Hotel exec John W. Marriott III sold a seven-bedroom, eight-bath Georgian-style house on New London Drive in Potomac for $4.4 million. The 12,000-square-foot home sits on more than two acres and has an indoor basketball court and 15-car garage. Marriott, the middle son of hotel magnate Bill Marriott, is an executive in his family’s company; like his father, he loves cars and collects Ferraris, Camaros, and Firebirds.
Commercial-real-estate executive Marc Duber and wife Nancy sold a home on Elgin Lane in Bethesda to developer Dave Pollin and wife Kirsten for $3.4 million. Duber is executive vice president of the Bernstein Companies, which owns, develops, invests in, and manages real estate. Dave Pollin is cofounder of the Buccini/Pollin Group, a commercial-real-estate company.
Lawyer John Bentivoglio bought a six-bedroom, six-bath Arts and Crafts-style house in Chevy Chase for $2.5 million. Bentivoglio is a partner at Skadden, where he represents pharmaceutical, medical-device, and biotechnology manufacturers.
Finance executive Arturo Brillembourg and wife Jennifer Feldman-Brillembourg, an anesthesiologist, bought a six-bedroom, six-bath Federal-style home in Georgetown for $5.4 million. Built in 1900, the brick house has a wall of glass with views of the Potomac River and the Rosslyn skyline. Brillembourg is founder of AEB Capital, a hedge fund in Arlington.
Entrepreneur Otto W. Hoernig III bought an eight-bedroom, six-bath Georgian-style home in Georgetown for $5 million. The 8,000-square-foot detached house was built in 1916. Hoernig cofounded SpaceLink International, a government contractor in Dulles that he later sold for more than $150 million. He’s now president of the Tysons telecommunications firm Trace Systems, and he also runs Casa Noble, a high-end tequila distillery in Mexico.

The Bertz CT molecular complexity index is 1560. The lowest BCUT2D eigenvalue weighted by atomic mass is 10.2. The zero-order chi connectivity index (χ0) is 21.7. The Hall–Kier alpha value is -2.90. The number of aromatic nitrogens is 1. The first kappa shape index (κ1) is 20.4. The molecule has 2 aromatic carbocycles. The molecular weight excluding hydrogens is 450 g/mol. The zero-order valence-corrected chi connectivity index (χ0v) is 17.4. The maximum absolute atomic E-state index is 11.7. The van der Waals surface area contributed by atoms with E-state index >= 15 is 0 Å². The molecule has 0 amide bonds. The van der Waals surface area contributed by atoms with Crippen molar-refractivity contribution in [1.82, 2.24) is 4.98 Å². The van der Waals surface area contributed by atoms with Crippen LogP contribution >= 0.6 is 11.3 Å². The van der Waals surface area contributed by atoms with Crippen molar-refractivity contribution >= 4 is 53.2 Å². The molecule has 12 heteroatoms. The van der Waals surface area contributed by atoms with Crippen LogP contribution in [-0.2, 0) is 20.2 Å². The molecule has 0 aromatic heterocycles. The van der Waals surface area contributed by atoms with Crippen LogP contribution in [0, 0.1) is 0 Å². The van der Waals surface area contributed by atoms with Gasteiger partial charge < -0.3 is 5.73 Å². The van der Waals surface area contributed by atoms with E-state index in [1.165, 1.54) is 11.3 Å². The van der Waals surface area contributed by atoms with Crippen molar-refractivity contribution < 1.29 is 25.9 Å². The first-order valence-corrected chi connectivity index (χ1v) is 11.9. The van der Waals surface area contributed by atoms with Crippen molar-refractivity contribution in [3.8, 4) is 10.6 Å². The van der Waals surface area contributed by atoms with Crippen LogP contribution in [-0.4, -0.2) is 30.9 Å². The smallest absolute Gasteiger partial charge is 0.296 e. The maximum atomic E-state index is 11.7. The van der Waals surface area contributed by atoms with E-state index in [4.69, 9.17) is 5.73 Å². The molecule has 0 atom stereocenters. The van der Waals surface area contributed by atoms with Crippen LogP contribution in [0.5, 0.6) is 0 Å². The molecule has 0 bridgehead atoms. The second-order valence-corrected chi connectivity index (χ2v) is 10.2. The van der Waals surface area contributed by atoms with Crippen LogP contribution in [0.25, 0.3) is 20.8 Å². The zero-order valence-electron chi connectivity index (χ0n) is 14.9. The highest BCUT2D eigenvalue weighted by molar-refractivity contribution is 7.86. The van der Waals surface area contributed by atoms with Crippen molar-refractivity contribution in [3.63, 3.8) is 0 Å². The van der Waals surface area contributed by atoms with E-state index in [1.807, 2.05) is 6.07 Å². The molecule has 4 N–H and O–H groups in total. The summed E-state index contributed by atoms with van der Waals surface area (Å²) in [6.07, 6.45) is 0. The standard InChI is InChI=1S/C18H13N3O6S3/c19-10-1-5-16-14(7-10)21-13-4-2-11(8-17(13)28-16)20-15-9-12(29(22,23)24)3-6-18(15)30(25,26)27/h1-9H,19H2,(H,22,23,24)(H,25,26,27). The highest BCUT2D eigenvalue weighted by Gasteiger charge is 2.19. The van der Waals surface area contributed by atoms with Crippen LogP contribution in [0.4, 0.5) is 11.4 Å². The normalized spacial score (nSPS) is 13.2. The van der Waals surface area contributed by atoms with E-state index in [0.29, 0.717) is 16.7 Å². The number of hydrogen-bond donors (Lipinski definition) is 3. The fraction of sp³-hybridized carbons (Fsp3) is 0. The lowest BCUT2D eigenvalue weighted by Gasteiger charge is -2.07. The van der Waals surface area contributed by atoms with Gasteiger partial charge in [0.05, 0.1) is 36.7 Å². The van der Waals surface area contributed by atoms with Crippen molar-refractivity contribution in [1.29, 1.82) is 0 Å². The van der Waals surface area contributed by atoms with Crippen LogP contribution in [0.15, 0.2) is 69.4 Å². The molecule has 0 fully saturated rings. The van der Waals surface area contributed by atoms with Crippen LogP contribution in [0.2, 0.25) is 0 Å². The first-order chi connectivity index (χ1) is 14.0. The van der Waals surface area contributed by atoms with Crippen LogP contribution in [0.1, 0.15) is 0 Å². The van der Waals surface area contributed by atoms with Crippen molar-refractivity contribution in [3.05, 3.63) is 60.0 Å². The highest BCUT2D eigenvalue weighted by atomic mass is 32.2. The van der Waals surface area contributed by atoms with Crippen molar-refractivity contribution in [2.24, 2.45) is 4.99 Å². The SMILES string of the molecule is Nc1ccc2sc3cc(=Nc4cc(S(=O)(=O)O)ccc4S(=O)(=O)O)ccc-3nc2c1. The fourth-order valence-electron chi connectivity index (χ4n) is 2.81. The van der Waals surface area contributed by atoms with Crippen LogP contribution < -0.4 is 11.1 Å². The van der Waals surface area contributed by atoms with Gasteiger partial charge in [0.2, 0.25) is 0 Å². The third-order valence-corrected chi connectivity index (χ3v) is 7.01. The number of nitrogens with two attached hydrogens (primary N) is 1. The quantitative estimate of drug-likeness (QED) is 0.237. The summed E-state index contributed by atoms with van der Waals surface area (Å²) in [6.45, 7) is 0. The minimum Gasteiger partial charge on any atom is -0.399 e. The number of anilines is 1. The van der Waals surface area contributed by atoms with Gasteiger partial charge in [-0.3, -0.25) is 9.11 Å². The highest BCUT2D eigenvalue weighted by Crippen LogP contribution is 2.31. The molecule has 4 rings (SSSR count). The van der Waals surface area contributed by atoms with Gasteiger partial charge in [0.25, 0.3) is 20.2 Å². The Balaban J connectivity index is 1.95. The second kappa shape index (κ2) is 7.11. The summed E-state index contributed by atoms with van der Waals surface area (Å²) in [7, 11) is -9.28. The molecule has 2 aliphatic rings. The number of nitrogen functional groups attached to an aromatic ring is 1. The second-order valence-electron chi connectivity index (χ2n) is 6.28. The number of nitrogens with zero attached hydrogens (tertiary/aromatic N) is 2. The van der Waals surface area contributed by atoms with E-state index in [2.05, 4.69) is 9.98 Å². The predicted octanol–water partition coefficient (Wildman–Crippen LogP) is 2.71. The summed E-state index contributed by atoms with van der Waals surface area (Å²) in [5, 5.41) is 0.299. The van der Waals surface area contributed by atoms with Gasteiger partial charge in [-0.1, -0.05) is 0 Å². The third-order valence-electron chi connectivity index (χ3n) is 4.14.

Health-care executive David Wheadon sold a five-bedroom, six-bath Victorian on Capitol Hill’s Maryland Avenue for $2.8 million. The 5,900-square-foot house has a wine cellar and a roof deck with views of the Capitol and the Washington Monument. Wheadon, a doctor, is head of research and advocacy at JDRF, formerly known as the Juvenile Diabetes Research Foundation.
Businessman Richard Hanlon and wife Pamela sold a six-bedroom, nine-bath stone manor on Innsbruck Avenue in Great Falls for $7.4 million. The gated house, which had been on the market more than two years, has a wine cellar with tasting area, a theater, a music room, a gym, a pool, and a three-car garage. Built in 2007, it sits on five acres. Hanlon is a former senior vice president at AOL. Arnold & Porter trusts-and-estates lawyer Thomas W. Richardson was also listed as a seller.
Some sales information provided by American City Business Leads and Diana Hart of TTR Sotheby’s International Realty.
This article appears in the November 2013 issue of The Washingtonian.